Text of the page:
In a world of globally out-sourced, production-line manufacture, Henry Swanzy’s handcrafted furniture does something a bit different. We discover the thought process behind his work, which you may have spotted in the hotel’s lobby.
Henry Swanzy is an award winning furniture designer and maker based in Falmouth. His newly launched collection is all about simplicity; subtle, elegant, functional. For Henry, this simplicity comes in many guises.
He predominantly works with wood, a raw material for which he has a deep respect and understanding for. “Not only is it beautiful, but it has astonishing strength and versatility – qualities that my designs looks to explore and maximize. We have a deep affinity with wood, it having been integral to our existence for tens of thousands of years.”
But it also brings many challenges. “But understood and worked with sympathetically it can enrich our environment.”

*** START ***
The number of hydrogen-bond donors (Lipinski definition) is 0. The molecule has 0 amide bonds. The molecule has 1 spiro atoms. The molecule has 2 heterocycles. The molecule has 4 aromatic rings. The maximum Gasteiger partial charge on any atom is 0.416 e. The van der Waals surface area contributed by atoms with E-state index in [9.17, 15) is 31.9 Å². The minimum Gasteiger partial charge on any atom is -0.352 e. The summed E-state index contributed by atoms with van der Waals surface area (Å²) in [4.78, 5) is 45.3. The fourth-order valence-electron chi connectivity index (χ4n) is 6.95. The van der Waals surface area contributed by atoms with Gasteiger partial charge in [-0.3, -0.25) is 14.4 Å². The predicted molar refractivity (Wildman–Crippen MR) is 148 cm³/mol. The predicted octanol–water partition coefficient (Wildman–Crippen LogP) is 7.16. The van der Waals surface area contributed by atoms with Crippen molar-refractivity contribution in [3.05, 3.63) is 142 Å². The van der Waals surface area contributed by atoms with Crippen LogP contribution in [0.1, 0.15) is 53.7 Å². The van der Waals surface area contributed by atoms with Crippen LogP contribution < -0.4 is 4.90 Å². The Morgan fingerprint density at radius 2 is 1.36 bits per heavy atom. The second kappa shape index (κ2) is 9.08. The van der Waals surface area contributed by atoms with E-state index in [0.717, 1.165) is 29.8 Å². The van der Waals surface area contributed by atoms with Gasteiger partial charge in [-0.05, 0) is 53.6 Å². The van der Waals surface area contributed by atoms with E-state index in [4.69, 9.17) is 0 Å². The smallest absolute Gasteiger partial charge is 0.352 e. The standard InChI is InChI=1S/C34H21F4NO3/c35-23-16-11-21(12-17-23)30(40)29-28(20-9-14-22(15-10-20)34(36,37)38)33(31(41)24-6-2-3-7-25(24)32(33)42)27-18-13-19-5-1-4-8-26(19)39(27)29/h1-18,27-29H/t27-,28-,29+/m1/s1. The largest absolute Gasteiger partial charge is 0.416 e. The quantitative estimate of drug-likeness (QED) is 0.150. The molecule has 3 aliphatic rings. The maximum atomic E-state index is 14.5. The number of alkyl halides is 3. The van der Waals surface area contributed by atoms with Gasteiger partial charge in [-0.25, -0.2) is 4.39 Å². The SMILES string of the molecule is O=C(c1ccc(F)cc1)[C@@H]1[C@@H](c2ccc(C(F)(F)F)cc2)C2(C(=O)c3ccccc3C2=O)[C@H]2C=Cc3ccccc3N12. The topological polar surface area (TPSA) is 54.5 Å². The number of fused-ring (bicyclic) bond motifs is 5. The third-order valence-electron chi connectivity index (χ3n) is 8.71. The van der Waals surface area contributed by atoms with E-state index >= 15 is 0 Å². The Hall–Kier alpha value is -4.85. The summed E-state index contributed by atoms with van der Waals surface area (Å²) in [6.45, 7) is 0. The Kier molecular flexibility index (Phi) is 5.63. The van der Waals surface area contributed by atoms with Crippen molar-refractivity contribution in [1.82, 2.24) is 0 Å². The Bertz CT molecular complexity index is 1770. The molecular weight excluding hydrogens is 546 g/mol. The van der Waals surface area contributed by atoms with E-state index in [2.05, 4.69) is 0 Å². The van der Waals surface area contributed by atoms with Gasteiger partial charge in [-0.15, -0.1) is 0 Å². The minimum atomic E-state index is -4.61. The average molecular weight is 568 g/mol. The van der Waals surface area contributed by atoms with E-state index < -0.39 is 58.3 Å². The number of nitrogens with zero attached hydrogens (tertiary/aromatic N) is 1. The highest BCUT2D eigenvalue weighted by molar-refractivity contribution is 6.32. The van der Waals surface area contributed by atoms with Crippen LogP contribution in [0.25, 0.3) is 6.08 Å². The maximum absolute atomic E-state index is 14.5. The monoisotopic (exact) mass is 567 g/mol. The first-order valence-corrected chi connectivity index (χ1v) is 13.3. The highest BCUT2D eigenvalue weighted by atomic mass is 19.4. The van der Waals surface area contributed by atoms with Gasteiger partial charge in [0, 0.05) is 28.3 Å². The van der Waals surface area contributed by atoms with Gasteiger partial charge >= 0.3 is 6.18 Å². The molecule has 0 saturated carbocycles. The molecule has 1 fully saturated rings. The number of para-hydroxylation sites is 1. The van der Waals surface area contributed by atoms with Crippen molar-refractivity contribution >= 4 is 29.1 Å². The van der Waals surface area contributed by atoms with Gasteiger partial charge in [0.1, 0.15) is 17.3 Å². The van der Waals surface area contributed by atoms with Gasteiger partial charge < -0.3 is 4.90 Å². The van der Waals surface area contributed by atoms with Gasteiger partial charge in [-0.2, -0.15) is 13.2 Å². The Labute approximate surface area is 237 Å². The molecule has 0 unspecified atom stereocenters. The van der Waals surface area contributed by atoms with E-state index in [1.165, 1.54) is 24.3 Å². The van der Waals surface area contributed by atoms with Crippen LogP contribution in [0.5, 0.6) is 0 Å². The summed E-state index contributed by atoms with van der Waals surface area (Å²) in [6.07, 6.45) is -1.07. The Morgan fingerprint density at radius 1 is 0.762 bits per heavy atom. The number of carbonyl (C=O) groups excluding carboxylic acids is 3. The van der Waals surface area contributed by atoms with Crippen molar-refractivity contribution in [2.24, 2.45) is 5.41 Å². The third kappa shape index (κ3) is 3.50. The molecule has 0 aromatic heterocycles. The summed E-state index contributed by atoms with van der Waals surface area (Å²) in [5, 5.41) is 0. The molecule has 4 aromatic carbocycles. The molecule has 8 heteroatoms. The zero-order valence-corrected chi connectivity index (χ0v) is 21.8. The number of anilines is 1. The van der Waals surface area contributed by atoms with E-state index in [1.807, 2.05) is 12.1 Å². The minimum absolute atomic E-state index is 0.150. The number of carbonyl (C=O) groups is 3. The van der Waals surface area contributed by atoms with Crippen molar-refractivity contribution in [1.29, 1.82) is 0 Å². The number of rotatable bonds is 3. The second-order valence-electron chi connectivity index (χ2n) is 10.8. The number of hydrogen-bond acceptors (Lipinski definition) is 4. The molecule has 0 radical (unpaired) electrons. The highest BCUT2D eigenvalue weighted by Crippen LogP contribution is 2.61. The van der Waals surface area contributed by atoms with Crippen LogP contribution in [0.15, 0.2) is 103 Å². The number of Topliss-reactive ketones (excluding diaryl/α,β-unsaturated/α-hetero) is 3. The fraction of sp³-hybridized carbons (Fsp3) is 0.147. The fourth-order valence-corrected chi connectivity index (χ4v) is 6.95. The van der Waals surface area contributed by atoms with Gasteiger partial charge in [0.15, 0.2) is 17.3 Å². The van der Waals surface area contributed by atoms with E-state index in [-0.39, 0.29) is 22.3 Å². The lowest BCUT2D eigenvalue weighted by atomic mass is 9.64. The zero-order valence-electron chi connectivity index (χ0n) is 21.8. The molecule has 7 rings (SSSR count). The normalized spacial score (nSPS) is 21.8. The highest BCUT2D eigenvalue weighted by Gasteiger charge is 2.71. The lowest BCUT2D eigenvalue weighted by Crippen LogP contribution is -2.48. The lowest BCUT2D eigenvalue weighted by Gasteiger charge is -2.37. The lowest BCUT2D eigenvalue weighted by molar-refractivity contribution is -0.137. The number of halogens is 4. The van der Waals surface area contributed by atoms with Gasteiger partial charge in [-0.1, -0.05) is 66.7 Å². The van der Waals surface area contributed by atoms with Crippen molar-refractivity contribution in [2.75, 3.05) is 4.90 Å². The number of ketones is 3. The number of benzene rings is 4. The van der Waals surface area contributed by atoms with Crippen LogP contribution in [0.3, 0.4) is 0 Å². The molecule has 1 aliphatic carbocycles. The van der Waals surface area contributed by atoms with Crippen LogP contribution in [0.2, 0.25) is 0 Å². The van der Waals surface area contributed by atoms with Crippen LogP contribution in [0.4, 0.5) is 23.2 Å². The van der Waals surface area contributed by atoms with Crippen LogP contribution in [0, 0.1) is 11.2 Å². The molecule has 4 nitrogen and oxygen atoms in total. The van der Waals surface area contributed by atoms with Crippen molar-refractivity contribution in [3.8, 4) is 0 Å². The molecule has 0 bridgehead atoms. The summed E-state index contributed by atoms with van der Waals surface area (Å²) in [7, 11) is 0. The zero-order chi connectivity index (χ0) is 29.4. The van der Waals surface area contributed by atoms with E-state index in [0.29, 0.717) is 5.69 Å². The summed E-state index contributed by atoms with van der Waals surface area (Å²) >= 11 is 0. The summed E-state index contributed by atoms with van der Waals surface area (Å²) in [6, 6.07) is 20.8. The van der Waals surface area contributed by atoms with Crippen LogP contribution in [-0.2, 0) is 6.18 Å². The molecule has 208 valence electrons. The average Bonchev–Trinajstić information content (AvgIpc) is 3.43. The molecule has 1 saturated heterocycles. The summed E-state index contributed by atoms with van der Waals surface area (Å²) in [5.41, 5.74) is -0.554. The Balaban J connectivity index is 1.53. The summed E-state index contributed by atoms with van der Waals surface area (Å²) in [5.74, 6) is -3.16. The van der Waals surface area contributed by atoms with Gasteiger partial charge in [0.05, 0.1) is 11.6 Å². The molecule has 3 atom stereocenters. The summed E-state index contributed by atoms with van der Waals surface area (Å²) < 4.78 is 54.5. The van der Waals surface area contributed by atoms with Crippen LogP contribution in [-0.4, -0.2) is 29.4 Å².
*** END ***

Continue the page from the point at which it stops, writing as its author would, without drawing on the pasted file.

Henry overcomes these challenges – and defines his aesthetic – by drawing parallels between his work and the Japanese philosophy of ‘wabi sabi’. At its simplest, wabi sabi seeks beauty in imperfection. Its origins lie in Japanese tea drinking culture, its rituals and ceremony, and the appreciation of the handmade pots and cups integral to these rituals.
Beyond that, characteristics of wabi sabi are an appreciation of simplicity, purity, of natural materials, and the hands that craft them. So Henry’s design process is simplistic too. It’s something Henry has strived, searched and found elegant solutions for.
“Coming from a craft background I think like a craftsman, and I design like a craftsman, meaning the craft is integral to the design.” This means he would sooner nip down to the workshop and knock up a little scale model, “rather than tear my hair out trying to mock a 3D rendering on the computer.”
So for Henry it’s all about working with the material, and not against. Knowing the best ways that you can work in, and sticking to them. And appreciating the simple beauty of natural materials, including imperfections.